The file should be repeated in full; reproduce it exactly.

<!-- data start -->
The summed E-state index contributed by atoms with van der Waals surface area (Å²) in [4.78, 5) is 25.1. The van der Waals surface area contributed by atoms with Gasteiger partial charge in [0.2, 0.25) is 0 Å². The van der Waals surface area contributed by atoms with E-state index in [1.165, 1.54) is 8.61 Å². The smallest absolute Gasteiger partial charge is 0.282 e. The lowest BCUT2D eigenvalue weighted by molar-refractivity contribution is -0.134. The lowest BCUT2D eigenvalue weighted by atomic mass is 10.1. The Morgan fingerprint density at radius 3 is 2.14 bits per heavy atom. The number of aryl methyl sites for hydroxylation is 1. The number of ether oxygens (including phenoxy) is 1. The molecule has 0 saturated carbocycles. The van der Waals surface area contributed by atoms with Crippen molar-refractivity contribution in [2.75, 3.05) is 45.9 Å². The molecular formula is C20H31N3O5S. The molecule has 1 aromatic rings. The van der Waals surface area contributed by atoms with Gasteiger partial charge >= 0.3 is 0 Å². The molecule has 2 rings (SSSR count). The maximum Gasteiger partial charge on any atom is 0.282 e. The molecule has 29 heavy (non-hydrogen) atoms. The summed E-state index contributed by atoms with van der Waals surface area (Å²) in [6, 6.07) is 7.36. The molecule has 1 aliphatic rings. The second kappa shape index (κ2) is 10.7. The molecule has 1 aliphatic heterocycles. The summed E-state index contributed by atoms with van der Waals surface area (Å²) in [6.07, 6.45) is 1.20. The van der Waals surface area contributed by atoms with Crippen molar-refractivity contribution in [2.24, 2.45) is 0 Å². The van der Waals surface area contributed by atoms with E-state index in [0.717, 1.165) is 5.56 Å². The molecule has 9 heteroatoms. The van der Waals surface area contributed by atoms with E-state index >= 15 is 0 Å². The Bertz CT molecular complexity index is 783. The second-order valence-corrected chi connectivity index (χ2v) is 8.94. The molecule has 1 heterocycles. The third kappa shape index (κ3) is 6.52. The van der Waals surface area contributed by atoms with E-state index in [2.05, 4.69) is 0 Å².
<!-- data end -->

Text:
The summed E-state index contributed by atoms with van der Waals surface area (Å²) in [4.78, 5) is 25.1. The van der Waals surface area contributed by atoms with Gasteiger partial charge in [0.2, 0.25) is 0 Å². The van der Waals surface area contributed by atoms with E-state index in [1.165, 1.54) is 8.61 Å². The smallest absolute Gasteiger partial charge is 0.282 e. The lowest BCUT2D eigenvalue weighted by molar-refractivity contribution is -0.134. The lowest BCUT2D eigenvalue weighted by atomic mass is 10.1. The Morgan fingerprint density at radius 3 is 2.14 bits per heavy atom. The number of aryl methyl sites for hydroxylation is 1. The number of ether oxygens (including phenoxy) is 1. The molecule has 0 saturated carbocycles. The van der Waals surface area contributed by atoms with Crippen molar-refractivity contribution in [2.75, 3.05) is 45.9 Å². The molecular formula is C20H31N3O5S. The molecule has 1 aromatic rings. The van der Waals surface area contributed by atoms with Gasteiger partial charge >= 0.3 is 0 Å². The molecule has 2 rings (SSSR count). The maximum Gasteiger partial charge on any atom is 0.282 e. The molecule has 29 heavy (non-hydrogen) atoms. The summed E-state index contributed by atoms with van der Waals surface area (Å²) in [6, 6.07) is 7.36. The molecule has 1 aliphatic rings. The second kappa shape index (κ2) is 10.7. The molecule has 1 aliphatic heterocycles. The summed E-state index contributed by atoms with van der Waals surface area (Å²) in [6.07, 6.45) is 1.20. The van der Waals surface area contributed by atoms with Crippen molar-refractivity contribution in [2.24, 2.45) is 0 Å². The van der Waals surface area contributed by atoms with E-state index in [0.717, 1.165) is 5.56 Å². The molecule has 9 heteroatoms. The van der Waals surface area contributed by atoms with E-state index >= 15 is 0 Å². The Bertz CT molecular complexity index is 783. The second-order valence-corrected chi connectivity index (χ2v) is 8.94. The molecule has 1 heterocycles. The third kappa shape index (κ3) is 6.52. The van der Waals surface area contributed by atoms with E-state index in [2.05, 4.69) is 0 Å².